Lebanon conducts first-ever census of Palestinian refugees

 Palestinian and Lebanese protest in Lebanon’s southern border town of Naqura on December 21, 2017 to denounce the US decision to recognise Jerusalem as the capital of Israel.
Beirut: More than 174,000 Palestinian refugees live in Lebanon, authorities announced Thursday, in the first-ever census of its kind for a country where demographics have long been a sensitive subject.

The census was carried out by the government’s Lebanese-Palestinian Dialogue Committee in 12 Palestinian camps as well as 156 informal “gatherings” across the country.

The result of 174,422 Palestinian refugees is much lower than previous estimates of up to 500,000.

Palestinians began taking refuge in Lebanon with the creation of Israel in 1948, setting up camps that have since transformed into bustling, urban districts.

But their presence has long been a controversial in Lebanon, with many blaming it for the eruption of the bitter war that ravaged the country between 1975 and 1990.

Lebanon has not carried out a census of its own citizens since 1932, making the 2017 count even more remarkable.

It sheds light on the living conditions of 174,422 Palestinian refugees, as well as another 18,601 Palestinians who fled the neighbouring conflict in Syria to camps in Lebanon.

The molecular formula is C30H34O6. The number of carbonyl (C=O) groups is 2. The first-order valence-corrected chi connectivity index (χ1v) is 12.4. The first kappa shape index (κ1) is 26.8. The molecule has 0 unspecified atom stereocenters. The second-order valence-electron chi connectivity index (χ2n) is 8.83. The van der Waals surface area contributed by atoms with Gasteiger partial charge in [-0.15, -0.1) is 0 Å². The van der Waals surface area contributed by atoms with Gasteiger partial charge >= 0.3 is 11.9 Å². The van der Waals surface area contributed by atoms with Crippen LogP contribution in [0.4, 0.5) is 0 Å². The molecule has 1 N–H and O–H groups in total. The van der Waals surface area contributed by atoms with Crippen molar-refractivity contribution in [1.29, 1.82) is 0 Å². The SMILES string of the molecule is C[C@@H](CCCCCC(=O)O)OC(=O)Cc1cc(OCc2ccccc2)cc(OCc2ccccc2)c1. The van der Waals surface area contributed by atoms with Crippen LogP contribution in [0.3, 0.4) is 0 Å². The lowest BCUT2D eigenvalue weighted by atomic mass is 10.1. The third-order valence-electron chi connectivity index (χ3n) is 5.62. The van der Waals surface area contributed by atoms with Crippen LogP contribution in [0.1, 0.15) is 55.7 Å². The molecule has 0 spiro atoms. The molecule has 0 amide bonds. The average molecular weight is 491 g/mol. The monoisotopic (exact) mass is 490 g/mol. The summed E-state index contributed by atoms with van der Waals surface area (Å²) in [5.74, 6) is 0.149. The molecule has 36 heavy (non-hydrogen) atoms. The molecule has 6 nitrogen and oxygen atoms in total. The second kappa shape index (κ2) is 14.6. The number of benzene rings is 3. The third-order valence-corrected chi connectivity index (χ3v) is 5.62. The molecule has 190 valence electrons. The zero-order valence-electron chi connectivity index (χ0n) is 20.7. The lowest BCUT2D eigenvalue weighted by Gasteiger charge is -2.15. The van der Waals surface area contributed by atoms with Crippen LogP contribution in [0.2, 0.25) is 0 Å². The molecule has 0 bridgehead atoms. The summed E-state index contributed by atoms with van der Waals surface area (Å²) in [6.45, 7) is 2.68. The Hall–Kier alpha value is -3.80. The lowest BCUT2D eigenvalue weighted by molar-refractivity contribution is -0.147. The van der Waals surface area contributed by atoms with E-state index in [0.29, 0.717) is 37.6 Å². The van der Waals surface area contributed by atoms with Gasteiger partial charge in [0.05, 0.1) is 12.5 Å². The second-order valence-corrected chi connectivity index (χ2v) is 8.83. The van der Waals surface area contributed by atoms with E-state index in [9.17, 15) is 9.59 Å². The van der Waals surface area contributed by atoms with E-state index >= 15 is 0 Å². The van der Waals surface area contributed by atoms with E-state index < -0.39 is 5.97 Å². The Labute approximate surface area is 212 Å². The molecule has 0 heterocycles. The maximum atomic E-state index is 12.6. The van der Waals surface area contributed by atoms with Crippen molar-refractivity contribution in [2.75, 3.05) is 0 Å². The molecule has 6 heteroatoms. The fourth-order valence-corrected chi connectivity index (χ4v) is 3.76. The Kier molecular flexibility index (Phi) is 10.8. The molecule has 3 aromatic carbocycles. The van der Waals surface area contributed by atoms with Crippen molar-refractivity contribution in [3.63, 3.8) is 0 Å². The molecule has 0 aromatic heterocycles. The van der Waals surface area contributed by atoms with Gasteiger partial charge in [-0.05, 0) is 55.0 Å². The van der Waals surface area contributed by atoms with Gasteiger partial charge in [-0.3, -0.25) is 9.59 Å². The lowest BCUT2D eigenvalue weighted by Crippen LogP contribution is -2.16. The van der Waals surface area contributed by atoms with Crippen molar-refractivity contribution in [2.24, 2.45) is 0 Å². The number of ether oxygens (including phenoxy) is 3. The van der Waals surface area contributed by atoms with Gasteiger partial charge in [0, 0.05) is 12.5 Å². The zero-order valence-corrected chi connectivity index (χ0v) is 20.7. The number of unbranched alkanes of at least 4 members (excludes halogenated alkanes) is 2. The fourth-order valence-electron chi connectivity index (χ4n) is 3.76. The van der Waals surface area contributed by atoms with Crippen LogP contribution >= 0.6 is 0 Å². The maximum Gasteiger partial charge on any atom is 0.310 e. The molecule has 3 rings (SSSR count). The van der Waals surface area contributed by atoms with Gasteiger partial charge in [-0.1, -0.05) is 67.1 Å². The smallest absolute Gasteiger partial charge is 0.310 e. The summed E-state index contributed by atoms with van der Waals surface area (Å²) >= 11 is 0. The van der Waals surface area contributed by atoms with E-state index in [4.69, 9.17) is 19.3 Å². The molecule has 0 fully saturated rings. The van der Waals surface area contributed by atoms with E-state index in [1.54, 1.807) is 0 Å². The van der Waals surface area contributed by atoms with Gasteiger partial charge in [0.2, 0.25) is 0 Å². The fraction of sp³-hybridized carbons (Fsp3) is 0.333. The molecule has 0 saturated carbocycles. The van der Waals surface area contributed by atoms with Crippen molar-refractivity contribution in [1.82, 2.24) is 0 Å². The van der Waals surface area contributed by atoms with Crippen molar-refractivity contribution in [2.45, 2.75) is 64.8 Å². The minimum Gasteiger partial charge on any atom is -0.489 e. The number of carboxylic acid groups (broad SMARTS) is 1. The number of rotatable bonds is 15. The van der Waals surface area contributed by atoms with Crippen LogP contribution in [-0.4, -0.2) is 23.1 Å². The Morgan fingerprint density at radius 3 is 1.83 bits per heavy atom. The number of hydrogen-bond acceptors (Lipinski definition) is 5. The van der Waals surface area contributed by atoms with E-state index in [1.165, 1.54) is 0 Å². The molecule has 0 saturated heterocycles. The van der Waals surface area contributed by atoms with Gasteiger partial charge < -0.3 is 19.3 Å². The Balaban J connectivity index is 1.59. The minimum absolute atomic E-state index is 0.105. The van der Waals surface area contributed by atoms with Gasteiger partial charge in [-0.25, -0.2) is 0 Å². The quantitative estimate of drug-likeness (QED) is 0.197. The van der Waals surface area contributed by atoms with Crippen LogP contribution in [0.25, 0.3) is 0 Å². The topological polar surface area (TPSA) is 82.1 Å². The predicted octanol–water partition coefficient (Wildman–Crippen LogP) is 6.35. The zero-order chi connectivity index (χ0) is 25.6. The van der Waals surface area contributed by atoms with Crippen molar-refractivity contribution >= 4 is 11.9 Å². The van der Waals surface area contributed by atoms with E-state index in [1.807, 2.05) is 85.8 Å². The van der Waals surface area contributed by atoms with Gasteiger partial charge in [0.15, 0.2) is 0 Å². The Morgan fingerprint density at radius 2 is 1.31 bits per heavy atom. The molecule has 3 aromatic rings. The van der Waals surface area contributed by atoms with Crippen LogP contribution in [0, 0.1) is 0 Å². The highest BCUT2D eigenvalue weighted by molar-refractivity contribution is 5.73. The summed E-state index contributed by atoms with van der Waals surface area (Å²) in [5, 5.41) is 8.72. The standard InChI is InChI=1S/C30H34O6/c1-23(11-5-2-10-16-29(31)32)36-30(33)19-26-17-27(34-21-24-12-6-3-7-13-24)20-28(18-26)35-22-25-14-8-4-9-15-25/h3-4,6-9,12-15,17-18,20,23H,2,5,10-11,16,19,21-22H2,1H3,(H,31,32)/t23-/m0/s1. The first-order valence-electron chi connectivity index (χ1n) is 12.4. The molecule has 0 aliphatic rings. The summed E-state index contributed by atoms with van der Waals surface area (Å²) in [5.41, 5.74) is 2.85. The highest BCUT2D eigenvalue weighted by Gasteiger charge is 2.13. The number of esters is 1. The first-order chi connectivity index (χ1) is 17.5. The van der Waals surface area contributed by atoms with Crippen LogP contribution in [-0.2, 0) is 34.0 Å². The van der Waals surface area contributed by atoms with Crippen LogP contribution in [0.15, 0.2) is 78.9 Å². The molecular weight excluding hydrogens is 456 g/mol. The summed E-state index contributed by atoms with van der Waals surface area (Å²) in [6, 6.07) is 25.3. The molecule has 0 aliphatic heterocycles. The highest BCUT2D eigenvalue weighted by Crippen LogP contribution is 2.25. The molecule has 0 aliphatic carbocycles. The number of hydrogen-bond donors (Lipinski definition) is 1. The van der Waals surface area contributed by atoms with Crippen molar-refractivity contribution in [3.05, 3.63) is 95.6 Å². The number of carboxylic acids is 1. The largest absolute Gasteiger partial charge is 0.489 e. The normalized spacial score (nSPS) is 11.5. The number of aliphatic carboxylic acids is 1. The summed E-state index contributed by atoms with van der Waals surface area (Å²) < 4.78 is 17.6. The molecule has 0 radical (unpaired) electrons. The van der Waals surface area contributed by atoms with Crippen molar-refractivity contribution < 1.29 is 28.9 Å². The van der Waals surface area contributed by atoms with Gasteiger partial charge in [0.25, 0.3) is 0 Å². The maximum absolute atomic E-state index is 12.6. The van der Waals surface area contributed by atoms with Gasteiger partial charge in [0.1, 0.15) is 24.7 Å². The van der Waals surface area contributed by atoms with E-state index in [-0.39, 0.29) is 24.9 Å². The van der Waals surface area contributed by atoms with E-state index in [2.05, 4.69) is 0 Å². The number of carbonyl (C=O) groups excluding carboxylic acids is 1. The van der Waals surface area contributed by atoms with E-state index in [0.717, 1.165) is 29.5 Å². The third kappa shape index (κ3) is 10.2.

It found the population split evenly between men and women, but nearly half of the total are 24 or younger.

Around 7.2 percent are illiterate, but an impressive 93.6 percent of children aged between three to 13 were enrolled in schools. Around 18 percent of the workforce is unemployed.

Lebanon’s Palestinian camps suffer serious problems, with varying degrees of poverty, overcrowding, unemployment, poor housing conditions and lack of infrastructure.

Announcing the results, Prime Minister Saad Hariri said Lebanon had a “duty” towards Palestinians.

“Over the past decades, the social and humanitarian problems faced by Palestinian refugees have accumulated, and the reality in the camps has become tragic on all levels,” Hariri said at the Grand Serail.

But he insisted Lebanon would, under no circumstances, accept their naturalisation.

Palestinian officials have also consistently rejected permanent resettlement in Lebanon because of their longstanding demand that those who fled or were forced out of their homes with the creation of Israel be granted the right of return.

The census result is much lower than the 469,331 people registered in Lebanon with the UN’s Palestinian refugee agency.

“UNRWA does not have a headcount of Palestinian refugees who are currently residing in Lebanon. What we have as an agency are official registration records for the number of registered Palestine refugees in Lebanon,” spokeswoman Huda Samra told AFP. 

“If someone registered with UNRWA in Lebanon decided to live outside Lebanon, they don’t notify us,” she said.

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